Warbird Resurrections: Hawker Hurricane AM274 UPDATE

August 05, 2012  •  Leave a Comment

Since my last visit to the Norman’s place over three months ago, AM274 has undergone a dramatic change: She now has wings!

John has hung the wings on the airframe for a while so that he can finish alignment of various components and fit check others. As she stands now, AM274 looks like a complete aircraft, but there is still much work to be completed. In a while, the wings will be coming back off and be prepped for their skins, and all of the woodwork will need to come off for final positioning and assembly.

John has also shown me, with great excitement, some gems that have been found during the process. While pulling off the original, corroded wing skins, he discovered factory graffiti from 1941, still remarkable legible in its original pencil. I have been told that it is there intend to faithfully replicate this in its original location on the new skins when they go on. Another discovery was a .303 round from one of the gun bays. “When I was moving the wing to join it with the fuselage, I heard a clinging sound and looked down. There in a pile of metal shaving that fell from the wing was a .303 caliber machine gun round! This live round came from one of four Browning .303 machine guns mounted in each wing. It is a noteworthy discovery, as AM274 only had her Brownings for a few short months prior to the Soviets taking possession of the aircraft. Once in Soviet hands, she was outfitted with a ShVAK 20mm cannon and a UBT .50 machine gun in each wing.

As always, to be updated in the near future, so check back!

Warhawk Air Museum Fighter Roundup 2012

July 07, 2012  •  Leave a Comment

I had the amazing opportunity last week to attend the Warhawk Air Museum's Fighter Roundup in Nampa, ID. If you have not been to Warhawk, I highly recommend a visit if you are passing through the Boise area. WAM is home to several airworthy fighters, including a P-40E, P-40N, and a P-51C. Along with these, there are several static aircraft on display, and a few visiting warbirds that will occasionally be based at the museum for a period of time over the summer months.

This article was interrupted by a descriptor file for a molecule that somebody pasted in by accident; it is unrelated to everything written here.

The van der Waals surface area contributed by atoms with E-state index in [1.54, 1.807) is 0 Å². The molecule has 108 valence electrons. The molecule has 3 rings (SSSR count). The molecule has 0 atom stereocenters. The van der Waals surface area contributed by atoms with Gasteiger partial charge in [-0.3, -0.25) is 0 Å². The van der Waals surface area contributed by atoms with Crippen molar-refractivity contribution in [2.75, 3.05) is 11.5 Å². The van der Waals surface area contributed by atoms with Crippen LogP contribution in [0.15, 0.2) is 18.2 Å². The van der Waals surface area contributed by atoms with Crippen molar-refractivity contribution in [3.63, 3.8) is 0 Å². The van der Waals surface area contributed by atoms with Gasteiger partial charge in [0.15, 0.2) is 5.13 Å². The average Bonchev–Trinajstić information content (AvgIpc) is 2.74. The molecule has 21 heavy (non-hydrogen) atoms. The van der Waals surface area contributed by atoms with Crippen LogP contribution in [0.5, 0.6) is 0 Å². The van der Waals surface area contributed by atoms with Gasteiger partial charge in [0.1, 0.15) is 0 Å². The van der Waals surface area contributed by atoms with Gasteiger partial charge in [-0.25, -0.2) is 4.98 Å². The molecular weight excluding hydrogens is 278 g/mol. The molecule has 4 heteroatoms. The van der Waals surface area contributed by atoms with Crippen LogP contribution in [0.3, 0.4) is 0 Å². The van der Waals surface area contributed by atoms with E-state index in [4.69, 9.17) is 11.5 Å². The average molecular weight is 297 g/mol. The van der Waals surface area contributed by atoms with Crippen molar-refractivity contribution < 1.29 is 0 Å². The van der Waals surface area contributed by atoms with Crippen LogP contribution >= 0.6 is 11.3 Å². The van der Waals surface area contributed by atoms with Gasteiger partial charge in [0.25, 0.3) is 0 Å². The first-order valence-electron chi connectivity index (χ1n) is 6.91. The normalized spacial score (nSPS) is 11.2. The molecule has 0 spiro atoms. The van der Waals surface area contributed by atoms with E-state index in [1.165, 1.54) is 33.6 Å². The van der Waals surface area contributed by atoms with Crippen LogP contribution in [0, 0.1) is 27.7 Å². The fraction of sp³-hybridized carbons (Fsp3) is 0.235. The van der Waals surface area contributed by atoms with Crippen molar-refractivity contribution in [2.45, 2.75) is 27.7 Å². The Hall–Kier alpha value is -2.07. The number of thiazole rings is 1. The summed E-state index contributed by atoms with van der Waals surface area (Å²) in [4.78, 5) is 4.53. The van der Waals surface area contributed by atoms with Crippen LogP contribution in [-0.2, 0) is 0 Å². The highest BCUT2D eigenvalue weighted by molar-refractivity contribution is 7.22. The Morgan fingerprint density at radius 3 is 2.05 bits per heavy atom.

At this year's event, held June 30th-July 1st, WAM brought out their 3 fighters, and were joined by Planes of Fame's P-38 23 Skidoo from Chino, CA, three local T-6s, a T-28, and the late Danny Summer's immaculate TBM Avenger. The event drew a crowd of nearly three thousand people on Saturday, a one day record attendance for the museum. With sorties flown twice a day by each aircraft, there was almost always something in the air.

For many, though, the highlight of the weekend was watching the gorgeous P-38 fly. John Maloney, pilot for PoF, quided the majestic aircraft through the sky, with Warhawk's own P-40s on his wingtip. P-40N Parrot Head was flown by John Hinton, and P-40E Sneak Attack was flown by JC Paul.

Check out these amazing photos!

June 26, 2012  •  Leave a Comment

Please take a minute to check out the portfolio of a great friend and mentor of mine! Lyle Jansma is truly a Master Behind the Lens!


Also, if you are a iPhone user, be sure to check out his amazing app: Cockpit360!

Warbird Resurrections: NAA PBJ-1J

June 26, 2012  •  Leave a Comment

Photo Courtesy of Mr Dan Newcomb Photo Courtesy of Dan Newcomb

When people hear about the North American Aviation PBJ-1, most will ask what the heck it is. But what they do not realize, is that they already know what it is, only under its more famous name: the B-25 Mitchell. When the US Navy ordered the B-25 for use by the Marine Corps, the Mitchell was given a standard naval type designation. In this case, it was given PBJ-1 (PB stands for Patrol Bomber, J stands for North American Aviation, and the -1 means it is the first Patrol Bomber design from NAA, with the J being the variant… Yes, pre 1962 USN designations are confusing!) The USMC immediately put the type to use in the Pacific Theater of Operations, where it was used effectively to target Japanese positions.